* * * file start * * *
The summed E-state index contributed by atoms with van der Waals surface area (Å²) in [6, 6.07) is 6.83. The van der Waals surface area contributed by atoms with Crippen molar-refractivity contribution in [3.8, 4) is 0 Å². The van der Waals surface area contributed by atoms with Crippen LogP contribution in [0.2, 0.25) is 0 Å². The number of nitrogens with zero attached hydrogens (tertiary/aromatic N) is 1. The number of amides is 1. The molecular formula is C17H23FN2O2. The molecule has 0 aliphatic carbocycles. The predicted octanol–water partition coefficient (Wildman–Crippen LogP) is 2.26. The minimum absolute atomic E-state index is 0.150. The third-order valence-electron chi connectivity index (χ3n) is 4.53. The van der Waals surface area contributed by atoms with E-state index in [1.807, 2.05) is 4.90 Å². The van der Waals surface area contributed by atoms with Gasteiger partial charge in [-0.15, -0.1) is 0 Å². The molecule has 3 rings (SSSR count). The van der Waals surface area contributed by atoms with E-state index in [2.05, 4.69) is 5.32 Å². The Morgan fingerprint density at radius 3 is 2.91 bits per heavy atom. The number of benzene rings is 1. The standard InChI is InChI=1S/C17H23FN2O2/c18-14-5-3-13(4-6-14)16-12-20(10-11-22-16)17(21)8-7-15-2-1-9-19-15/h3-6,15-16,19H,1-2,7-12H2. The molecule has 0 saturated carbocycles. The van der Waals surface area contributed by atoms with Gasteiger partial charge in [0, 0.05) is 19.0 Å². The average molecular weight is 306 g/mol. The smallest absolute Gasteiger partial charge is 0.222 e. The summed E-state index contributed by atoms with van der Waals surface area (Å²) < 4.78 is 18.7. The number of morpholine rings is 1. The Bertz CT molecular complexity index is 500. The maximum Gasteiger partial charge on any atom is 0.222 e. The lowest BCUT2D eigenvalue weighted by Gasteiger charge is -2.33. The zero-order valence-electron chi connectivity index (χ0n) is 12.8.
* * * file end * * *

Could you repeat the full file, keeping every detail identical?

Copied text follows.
The summed E-state index contributed by atoms with van der Waals surface area (Å²) in [6, 6.07) is 6.83. The van der Waals surface area contributed by atoms with Crippen molar-refractivity contribution in [3.8, 4) is 0 Å². The van der Waals surface area contributed by atoms with Crippen LogP contribution in [0.2, 0.25) is 0 Å². The number of nitrogens with zero attached hydrogens (tertiary/aromatic N) is 1. The number of amides is 1. The molecular formula is C17H23FN2O2. The molecule has 0 aliphatic carbocycles. The predicted octanol–water partition coefficient (Wildman–Crippen LogP) is 2.26. The minimum absolute atomic E-state index is 0.150. The third-order valence-electron chi connectivity index (χ3n) is 4.53. The van der Waals surface area contributed by atoms with E-state index in [1.807, 2.05) is 4.90 Å². The van der Waals surface area contributed by atoms with Gasteiger partial charge in [-0.15, -0.1) is 0 Å². The molecule has 3 rings (SSSR count). The van der Waals surface area contributed by atoms with E-state index in [2.05, 4.69) is 5.32 Å². The Morgan fingerprint density at radius 3 is 2.91 bits per heavy atom. The number of benzene rings is 1. The standard InChI is InChI=1S/C17H23FN2O2/c18-14-5-3-13(4-6-14)16-12-20(10-11-22-16)17(21)8-7-15-2-1-9-19-15/h3-6,15-16,19H,1-2,7-12H2. The molecule has 0 saturated carbocycles. The van der Waals surface area contributed by atoms with Gasteiger partial charge in [0, 0.05) is 19.0 Å². The average molecular weight is 306 g/mol. The smallest absolute Gasteiger partial charge is 0.222 e. The summed E-state index contributed by atoms with van der Waals surface area (Å²) < 4.78 is 18.7. The number of morpholine rings is 1. The Bertz CT molecular complexity index is 500. The maximum Gasteiger partial charge on any atom is 0.222 e. The lowest BCUT2D eigenvalue weighted by Gasteiger charge is -2.33. The zero-order valence-electron chi connectivity index (χ0n) is 12.8.